Until August 2010, primary school children in East Dunbartonshire were entitled to free travel if they lived more than a mile away from school, and secondary school children were eligible if they lived more than two miles away.
However, cuts announced in East Dunbartonshire Council’s February 2010 budget, effective from August, meant that the limits were increased to two and three miles respectively.
While the Labour-Tory budget proposed to cut free primary and secondary school transport and the SNP budget proposed to cut secondary school transport, only the Liberal Democrats’ budget opted to maintain the free services.
Latest News: Cuts to primary school buses reversed, fees reduced for secondary pupils
There was a breakthrough at a special Council meeting on 26th August 2010 when the Liberal Democrats secured a concession from the administration to restore free services for primary school children and cut the charges for secondary school pupils by 10%.
SNP councillors opportunistically proposed to reinstate free school transport for primary and secondary school pupils, but this plan was to be funded with a one-off windfall of cash from a VAT rebate, meaning it could not be sustained into the next financial year.
Instead of backing this plan to reinstate services which would only have to be withdrawn again a few months later, Liberal Democrat councillors proposed an amendment, which won the backing of the administration, to restore the threshold for primary school pupils from 2 miles back to 3, and to reduce the fees for secondary school pupils by 10%.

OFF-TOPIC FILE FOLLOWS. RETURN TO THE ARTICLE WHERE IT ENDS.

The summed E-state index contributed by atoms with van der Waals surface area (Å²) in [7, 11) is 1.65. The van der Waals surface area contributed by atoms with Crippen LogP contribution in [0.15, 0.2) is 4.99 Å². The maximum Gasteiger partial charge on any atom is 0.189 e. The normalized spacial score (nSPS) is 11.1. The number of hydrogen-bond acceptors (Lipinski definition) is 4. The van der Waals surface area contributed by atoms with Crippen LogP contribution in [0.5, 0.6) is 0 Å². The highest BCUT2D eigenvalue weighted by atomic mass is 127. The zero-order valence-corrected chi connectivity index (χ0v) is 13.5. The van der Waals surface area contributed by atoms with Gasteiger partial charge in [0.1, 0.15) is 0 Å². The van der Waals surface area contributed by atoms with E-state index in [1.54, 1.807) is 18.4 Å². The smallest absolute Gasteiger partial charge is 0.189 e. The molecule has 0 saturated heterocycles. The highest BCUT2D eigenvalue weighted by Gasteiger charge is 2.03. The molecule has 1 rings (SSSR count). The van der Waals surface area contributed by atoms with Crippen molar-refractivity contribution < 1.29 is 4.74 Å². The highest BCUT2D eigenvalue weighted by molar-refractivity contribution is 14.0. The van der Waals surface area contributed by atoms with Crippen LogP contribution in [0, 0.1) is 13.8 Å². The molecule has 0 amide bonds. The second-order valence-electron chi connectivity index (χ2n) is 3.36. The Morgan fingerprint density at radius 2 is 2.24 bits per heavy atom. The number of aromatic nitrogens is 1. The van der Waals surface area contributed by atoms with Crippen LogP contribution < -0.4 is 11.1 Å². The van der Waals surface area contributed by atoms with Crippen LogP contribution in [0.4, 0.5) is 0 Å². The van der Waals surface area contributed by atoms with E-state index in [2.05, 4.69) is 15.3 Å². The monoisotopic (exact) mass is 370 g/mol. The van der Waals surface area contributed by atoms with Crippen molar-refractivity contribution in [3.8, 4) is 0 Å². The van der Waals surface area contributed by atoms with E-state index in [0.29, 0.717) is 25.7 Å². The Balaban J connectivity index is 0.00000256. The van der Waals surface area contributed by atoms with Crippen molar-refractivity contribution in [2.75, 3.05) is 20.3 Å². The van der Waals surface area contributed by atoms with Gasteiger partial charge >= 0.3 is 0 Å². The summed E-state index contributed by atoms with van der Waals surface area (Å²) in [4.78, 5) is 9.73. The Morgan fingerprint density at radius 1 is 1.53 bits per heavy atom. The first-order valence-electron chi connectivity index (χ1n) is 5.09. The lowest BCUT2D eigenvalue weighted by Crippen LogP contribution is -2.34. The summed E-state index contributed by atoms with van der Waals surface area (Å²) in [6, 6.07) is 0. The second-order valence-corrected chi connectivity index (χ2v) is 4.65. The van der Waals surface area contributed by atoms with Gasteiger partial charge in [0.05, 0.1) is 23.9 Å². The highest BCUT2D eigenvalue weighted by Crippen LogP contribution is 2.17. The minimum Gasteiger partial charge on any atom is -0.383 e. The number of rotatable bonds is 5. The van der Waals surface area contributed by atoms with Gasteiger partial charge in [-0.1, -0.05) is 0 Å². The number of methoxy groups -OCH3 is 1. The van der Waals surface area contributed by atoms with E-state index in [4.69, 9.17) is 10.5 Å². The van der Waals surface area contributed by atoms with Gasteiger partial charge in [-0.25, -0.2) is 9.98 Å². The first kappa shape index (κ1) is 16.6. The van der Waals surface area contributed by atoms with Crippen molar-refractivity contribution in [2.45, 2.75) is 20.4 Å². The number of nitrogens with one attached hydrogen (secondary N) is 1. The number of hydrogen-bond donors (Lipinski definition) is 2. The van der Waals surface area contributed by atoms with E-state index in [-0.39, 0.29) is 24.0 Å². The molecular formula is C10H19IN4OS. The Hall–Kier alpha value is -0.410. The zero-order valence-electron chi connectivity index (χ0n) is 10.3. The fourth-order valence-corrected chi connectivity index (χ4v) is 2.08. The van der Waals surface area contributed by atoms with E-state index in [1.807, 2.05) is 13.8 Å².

Prior to this, Labour and Tory Councillors staunchly opposed any attempt to reverse the cuts.
The Liberal Democrats tabled a motion, to be considered at the Council’s meeting on 22nd April, which would have reversed the decision to cut free school bus services.
For more information, see the following news story:
The Council’s standing orders needed to be temporarily suspended in order for this matter even to be debated, as usually budget decisions cannot be challenged for six months. The Liberal Democrats’ motion to suspend the standing orders required two thirds of Councillors to vote for it in order for the motion on reversing bus cuts to be debated. Frustratingly, Labour and Tory Councillors voted against it, so even though the vote was 13-10 for suspending the standing orders, that was not enough. See the following link for more information:
Parents speak out
Understandably, parents have spoken out against the Labour-Tory administrations cuts to free school transport, which would see 5-year-old children walking up to 4 miles a day. Many children do not have safe routes available to walk to school, and parents are concerned about their safety.
Some parents started a petition, which I signed, calling on the Council to reverse its decision.
Parents have held demonstrations across East Dunbartonshire to highlight the impact of the cuts. A banner was hung outside St. Andrew’s Primary School in Bearsden reading ’3 buses or 120 cars? You decide’ but unfortunately the Council removed it. For more information see the following news story:
As we saw when the new school year started in August 2010, cutting free school bus services resulted in more parents driving their children to school, which means increased congestion and more air pollution, which is damaging to our environment and to our health.
For more information see the following news story: